A disaster drill, held by the Kenai Peninsula Borough Office of Emergency Management, re-enacted a scenario that isn’t too unrealistic: prolonged subzero temperatures combined with fuel shortages from the Mat-Su Borough to the Kenai Peninsula.
In the drill, Enstar issues a Code Red Energy Emergency notification due to a severe shortage of natural gas and continuation of severe winter weather conditions plunging thermometers to minus 20 and lower. There’s no immediate threat to the Kenai Peninsula gas supply, however, potential rolling black outs in the Anchorage area was the essential drill problem. In the drill, we were told the Kenai Peninsula will not experience rolling black outs.
Still, under the guidelines established for a Code Red Energy Emergency, citizens of the Kenai Peninsula Borough using natural gas were requested to immediately make adjustments.
As you can already see, the drill has limited application for Homer as Homer doesn’t have natural gas. But, this doesn’t mean the town would be completely spared problems since Homer Electric Association is tied into the Southcentral energy grid. We, too, would need to make adjustments by turning down thermostats and limit utility uses.
The advice to consolidate into main rooms, and conserve heat would still be useful.
Exercise drills can be fashioned in any number of ways to act out a certain “what if?” This one happened to involve a scenario that would impact a great part of Southcentral Alaska through a limited resource. Officials have talked about the possibility of running low on natural gas if new wells aren’t brought on line. This was a chance to carry that fear to a natural conclusion for a look-see at what it might take to prevent such a disaster.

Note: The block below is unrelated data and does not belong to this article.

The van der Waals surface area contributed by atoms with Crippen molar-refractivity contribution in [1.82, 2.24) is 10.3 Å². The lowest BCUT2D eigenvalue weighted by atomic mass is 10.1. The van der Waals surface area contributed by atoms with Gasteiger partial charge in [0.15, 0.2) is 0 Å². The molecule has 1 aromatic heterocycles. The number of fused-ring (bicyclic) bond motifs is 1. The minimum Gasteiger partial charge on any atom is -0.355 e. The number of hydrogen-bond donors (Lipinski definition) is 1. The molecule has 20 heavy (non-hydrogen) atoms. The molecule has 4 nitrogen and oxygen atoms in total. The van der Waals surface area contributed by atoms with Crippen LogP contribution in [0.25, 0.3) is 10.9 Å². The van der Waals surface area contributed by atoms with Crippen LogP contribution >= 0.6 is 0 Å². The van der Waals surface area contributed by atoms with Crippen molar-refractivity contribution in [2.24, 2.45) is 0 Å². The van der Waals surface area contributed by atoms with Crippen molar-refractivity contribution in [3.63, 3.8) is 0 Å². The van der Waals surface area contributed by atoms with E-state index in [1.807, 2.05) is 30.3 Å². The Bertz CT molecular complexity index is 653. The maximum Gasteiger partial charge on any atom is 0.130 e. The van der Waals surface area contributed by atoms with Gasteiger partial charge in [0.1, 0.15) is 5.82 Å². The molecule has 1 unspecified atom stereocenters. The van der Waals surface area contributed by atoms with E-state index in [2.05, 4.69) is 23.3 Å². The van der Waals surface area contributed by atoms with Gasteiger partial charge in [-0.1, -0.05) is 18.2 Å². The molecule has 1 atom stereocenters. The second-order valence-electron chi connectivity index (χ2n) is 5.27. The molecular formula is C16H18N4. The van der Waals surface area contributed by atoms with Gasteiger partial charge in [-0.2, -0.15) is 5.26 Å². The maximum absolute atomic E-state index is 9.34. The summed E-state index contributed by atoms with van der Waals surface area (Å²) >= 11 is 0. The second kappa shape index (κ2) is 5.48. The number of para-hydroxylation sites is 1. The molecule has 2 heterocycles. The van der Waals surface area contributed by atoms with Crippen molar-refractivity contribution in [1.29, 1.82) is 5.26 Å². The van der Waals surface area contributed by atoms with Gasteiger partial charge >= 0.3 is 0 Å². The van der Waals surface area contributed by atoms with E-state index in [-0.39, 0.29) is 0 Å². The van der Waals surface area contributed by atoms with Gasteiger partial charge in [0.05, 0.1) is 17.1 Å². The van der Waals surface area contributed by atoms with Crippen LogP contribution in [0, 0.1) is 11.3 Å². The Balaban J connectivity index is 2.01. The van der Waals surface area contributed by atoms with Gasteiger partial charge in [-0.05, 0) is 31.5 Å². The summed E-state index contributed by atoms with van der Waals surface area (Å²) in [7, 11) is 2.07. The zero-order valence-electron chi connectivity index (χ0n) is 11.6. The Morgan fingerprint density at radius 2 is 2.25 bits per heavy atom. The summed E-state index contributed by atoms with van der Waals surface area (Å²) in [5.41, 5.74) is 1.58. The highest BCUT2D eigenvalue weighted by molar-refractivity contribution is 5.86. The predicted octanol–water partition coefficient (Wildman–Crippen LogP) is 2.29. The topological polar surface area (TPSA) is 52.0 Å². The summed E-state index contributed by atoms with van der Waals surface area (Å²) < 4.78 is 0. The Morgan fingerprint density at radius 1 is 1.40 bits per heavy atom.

On the human side of the drill, a shelter filled up with 39 people needing help after losing electricity in their homes. An organized body of officials and citizen volunteers came together to feed and comfort them. In the end, they needed to ask themselves if they were able to gather enough blankets, pillows, food and warm clothing. Did they have enough volunteers who knew what to do? What variables sprang up that couldn’t have been predicted?
These are the questions that concern us all. How well prepared are we to handle our most vulnerable populations? During disasters, as the Japanese found in the wake of their devastating 2011 earthquake, that tends to be most of us. We’re all vulnerable.
The good work of a drill, however, lets us notice this and commit to memory how we solve our crisis together.
Notice also went out to numerous emails this weekend from the borough asking residents to register for the Rapid Notify emergency phone call system. This will send an automatic message to you in case of an any disaster and give directions on what to do.
It takes three minutes to complete. Contact the KPB Office of Emergency Management at https://alert.rapidnotify.com/list_login
Volunteer to sign up friends and relatives who may not have access to signing up online. It’s important to take this step that brings us all into the same communication ring.
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